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The Laplace Transform
Definition and properties of Laplace Transform, piecewise continuous
functions, the Laplace Transform method of solving initial value problems
The method of Laplace transforms is a system that relies on algebra (rather
than calculusbased methods) to solve linear differential equations.
While it
might seem to be a somewhat cumbersome method at times, it is a very
powerful tool that enables us to readily deal with linear differential equations
with discontinuous forcing functions.
Definition
:
Let
f
(
t
) be defined for
t
≥ 0.
The Laplace transform of
f
(
t
),
denoted by
F
(
s
) or
L
{
f
(
t
)}, is given by
L
{
f
(
t
)} =
∫
∞

=
0
)
(
)
(
dt
t
f
e
s
F
st
.
Provided that this (improper) integral exists, i.e. that the integral is
convergent.
For functions continuous on [0,
∞
), the above transformation is
onetoone
.
That is, different continuous functions will have different transforms.
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View Full Document Example
:
Let
f
(
t
) = 1, then
s
s
F
1
)
(
=
,
s
> 0
.
L
{
f
(
t
)} =
∞

∞

∞


=
=
∫
∫
0
0
0
1
)
(
st
st
st
e
s
dt
e
dt
t
f
e
The integral is divergent whenever
s
≤ 0.
However, when
s
> 0, it
converges to
( )
)
(
1
)
1
(
1
0
1
0
s
F
s
s
e
s
=
=


=


.
Example
:
Let
f
(
t
) =
t
, then
2
1
)
(
s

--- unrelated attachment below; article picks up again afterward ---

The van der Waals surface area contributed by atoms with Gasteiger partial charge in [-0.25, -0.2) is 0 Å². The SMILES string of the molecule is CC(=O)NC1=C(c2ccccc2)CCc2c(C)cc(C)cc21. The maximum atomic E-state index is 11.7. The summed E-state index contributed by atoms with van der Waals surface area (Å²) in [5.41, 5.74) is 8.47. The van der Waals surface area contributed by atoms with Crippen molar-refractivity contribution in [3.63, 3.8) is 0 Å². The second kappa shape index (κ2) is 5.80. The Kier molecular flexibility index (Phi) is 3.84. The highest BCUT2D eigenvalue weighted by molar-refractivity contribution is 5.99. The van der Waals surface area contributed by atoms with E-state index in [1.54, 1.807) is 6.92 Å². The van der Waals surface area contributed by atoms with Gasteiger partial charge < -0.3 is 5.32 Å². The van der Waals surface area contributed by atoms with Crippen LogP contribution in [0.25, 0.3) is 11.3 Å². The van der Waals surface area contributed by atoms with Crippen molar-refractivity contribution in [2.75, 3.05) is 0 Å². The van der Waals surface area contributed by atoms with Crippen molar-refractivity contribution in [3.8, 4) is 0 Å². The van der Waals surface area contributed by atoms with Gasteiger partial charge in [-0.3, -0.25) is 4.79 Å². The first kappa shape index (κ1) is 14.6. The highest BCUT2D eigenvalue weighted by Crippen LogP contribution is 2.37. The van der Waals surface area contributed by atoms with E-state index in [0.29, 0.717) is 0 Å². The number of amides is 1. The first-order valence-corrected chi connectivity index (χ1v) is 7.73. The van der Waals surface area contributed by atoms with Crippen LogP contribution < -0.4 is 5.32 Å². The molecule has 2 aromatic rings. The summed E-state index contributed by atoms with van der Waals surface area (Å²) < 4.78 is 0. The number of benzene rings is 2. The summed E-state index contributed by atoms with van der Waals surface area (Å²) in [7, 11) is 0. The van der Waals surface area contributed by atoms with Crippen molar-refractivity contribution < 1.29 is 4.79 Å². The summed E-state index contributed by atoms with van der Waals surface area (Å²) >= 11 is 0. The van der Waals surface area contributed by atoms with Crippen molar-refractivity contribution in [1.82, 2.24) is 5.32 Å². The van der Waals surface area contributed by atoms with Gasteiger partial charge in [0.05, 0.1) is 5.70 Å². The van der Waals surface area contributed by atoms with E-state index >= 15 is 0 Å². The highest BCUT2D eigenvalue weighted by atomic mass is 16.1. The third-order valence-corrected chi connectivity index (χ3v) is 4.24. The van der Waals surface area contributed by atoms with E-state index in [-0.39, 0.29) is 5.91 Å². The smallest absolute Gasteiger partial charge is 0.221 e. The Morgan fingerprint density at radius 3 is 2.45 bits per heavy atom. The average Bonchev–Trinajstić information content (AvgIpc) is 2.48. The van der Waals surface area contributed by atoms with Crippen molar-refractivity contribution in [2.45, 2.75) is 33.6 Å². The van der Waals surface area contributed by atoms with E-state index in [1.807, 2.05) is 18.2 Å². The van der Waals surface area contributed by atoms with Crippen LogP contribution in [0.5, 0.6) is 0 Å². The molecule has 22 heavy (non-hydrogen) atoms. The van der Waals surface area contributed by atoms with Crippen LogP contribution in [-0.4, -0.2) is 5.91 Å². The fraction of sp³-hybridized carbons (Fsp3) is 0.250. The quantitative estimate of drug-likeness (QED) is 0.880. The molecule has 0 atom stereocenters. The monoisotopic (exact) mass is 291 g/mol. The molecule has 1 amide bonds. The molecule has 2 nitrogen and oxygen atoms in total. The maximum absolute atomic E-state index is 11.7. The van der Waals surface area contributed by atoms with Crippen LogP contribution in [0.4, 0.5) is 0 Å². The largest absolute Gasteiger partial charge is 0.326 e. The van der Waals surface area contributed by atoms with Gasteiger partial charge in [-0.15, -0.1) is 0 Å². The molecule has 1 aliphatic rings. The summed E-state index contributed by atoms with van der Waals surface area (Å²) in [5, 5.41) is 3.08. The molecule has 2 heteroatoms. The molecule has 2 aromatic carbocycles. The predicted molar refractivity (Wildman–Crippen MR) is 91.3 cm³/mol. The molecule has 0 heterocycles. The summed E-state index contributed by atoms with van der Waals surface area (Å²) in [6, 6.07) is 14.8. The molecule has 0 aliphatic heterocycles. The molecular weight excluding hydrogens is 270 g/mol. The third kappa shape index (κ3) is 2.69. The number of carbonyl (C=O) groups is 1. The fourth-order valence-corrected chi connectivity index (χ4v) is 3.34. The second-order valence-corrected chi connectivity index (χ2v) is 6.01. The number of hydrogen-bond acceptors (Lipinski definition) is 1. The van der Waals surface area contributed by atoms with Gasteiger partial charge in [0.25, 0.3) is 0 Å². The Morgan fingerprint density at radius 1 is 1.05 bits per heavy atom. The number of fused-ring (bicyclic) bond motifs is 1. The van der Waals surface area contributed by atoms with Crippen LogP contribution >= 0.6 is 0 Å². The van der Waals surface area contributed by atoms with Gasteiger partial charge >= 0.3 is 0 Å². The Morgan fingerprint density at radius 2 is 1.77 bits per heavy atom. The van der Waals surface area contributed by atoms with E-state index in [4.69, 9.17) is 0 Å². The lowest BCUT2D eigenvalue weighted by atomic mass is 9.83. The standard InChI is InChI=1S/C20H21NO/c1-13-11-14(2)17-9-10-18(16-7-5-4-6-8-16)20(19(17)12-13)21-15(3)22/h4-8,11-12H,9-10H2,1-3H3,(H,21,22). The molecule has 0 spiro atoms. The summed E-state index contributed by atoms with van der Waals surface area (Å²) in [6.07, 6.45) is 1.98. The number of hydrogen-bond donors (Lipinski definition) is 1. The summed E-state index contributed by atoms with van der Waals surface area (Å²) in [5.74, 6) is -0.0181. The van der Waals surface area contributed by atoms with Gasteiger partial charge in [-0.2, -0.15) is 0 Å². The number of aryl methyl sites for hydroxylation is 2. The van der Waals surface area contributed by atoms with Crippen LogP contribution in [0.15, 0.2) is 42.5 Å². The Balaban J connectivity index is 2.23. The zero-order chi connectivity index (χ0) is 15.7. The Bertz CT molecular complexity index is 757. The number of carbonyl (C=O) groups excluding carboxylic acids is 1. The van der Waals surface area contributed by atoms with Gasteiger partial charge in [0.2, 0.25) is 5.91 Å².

s
F
=
,
s
> 0
.
[This is left to you as an exercise.]
Example
:
Let
f
(
t
) =
e
at
, then
a
s
s
F

=
1
)
(
,
s
>
a
.
L
{
f
(
t
)} =
∞

∞

∞


=
=
∫
∫
0
)
(
0
)
(
0
1
t
s
a
t
s
a
at
st
e
s
a
dt
e
dt
e
e
The integral is divergent whenever
s
≤
a
.
However, when
s
>
a
, it
converges to
( )
)
(
1
)
1
(
1
0
1
0
s
F
a
s
s
a
e
s
a
=

=


=


.
Definition
:
A function
f
(
t
) is called
piecewise continuous
if it only has
finitely many (or none whatsoever – a continuous function is considered to
be “piecewise continuous”!) discontinuities on any interval [
a
,
b
], and that
both onesided limits exist as
t
approaches each of those discontinuity from
within
the interval.
The last part of the definition means that
f
could have
removable and/or jump discontinuities only; it cannot have any infinity
discontinuity.
Theorem
:
Suppose that
1.
f
is piecewise continuous on the interval 0 ≤
t
≤
A
for any
A
> 0.
2.
│
f
(
t
)│ ≤
K
e
at
when
t
≥
M
, for any real constant
a
, and any positive
constants
K
and
M
.
(This means that
f
is “of exponential order”, i.e.
its rate of growth is no faster than that of exponential functions.)
Then the Laplace transform,
F
(
s
) =
L
{
f
(
t
)}, exists for
s
>
a
.
Note
:
The above theorem gives a sufficient
condition for the existence of
Laplace transforms.
It is not
a necessary
condition.
A function does not
need to satisfy the two conditions in order to have a Laplace transform.
Examples of such functions that nevertheless have Laplace transforms are
logarithmic functions and the unit impulse function.
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View Full DocumentSome properties of the Laplace Transform
1.
L
{0} = 0
2.
L
{
f
(
t
)
±
g
(
t
)} =
L
{
f
(
t
)}
±
L
{
g
(
t
)}
3.
L
{
c
f
(
t
)} =
c
L
{
f
(
t
)}
, for any constant
c
.
Properties 2 and 3 together means that the Laplace transform is
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This note was uploaded on 07/16/2011 for the course MATH 251 taught by Professor Chezhongyuan during the Spring '08 term at Pennsylvania State University, University Park.
 Spring '08
 CHEZHONGYUAN
 Differential Equations, Calculus, Algebra, Equations, Partial Differential Equations

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